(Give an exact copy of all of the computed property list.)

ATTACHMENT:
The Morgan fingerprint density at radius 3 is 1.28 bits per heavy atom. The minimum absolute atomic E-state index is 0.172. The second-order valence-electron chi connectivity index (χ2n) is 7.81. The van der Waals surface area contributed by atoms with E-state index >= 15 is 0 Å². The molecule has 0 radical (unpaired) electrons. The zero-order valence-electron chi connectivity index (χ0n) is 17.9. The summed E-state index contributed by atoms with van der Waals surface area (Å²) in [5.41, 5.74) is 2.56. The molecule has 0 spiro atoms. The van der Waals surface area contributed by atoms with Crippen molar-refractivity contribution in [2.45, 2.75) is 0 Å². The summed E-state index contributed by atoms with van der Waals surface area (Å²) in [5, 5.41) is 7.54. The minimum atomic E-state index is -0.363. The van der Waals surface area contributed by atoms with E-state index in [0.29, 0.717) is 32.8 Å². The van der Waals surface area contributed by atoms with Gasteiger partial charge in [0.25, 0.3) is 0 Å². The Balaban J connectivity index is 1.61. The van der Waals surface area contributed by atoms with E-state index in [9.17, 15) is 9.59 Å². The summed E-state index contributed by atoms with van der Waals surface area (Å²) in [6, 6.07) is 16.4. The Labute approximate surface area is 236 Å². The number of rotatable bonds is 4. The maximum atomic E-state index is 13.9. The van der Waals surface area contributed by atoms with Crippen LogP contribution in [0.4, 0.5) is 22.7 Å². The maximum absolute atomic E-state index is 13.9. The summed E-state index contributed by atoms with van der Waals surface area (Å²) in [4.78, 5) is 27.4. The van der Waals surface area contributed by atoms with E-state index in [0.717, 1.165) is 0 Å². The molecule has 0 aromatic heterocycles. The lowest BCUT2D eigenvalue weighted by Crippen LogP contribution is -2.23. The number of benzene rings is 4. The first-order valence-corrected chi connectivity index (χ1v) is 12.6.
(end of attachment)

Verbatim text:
The Morgan fingerprint density at radius 3 is 1.28 bits per heavy atom. The minimum absolute atomic E-state index is 0.172. The second-order valence-electron chi connectivity index (χ2n) is 7.81. The van der Waals surface area contributed by atoms with E-state index >= 15 is 0 Å². The molecule has 0 radical (unpaired) electrons. The zero-order valence-electron chi connectivity index (χ0n) is 17.9. The summed E-state index contributed by atoms with van der Waals surface area (Å²) in [5.41, 5.74) is 2.56. The molecule has 0 spiro atoms. The van der Waals surface area contributed by atoms with Crippen molar-refractivity contribution in [2.45, 2.75) is 0 Å². The summed E-state index contributed by atoms with van der Waals surface area (Å²) in [5, 5.41) is 7.54. The minimum atomic E-state index is -0.363. The van der Waals surface area contributed by atoms with E-state index in [0.29, 0.717) is 32.8 Å². The van der Waals surface area contributed by atoms with Gasteiger partial charge in [0.25, 0.3) is 0 Å². The Balaban J connectivity index is 1.61. The van der Waals surface area contributed by atoms with E-state index in [9.17, 15) is 9.59 Å². The summed E-state index contributed by atoms with van der Waals surface area (Å²) in [6, 6.07) is 16.4. The Labute approximate surface area is 236 Å². The number of rotatable bonds is 4. The maximum atomic E-state index is 13.9. The van der Waals surface area contributed by atoms with Crippen LogP contribution in [0.4, 0.5) is 22.7 Å². The maximum absolute atomic E-state index is 13.9. The summed E-state index contributed by atoms with van der Waals surface area (Å²) in [4.78, 5) is 27.4. The van der Waals surface area contributed by atoms with E-state index in [0.717, 1.165) is 0 Å². The molecule has 0 aromatic heterocycles. The lowest BCUT2D eigenvalue weighted by Crippen LogP contribution is -2.23. The number of benzene rings is 4. The first-order valence-corrected chi connectivity index (χ1v) is 12.6.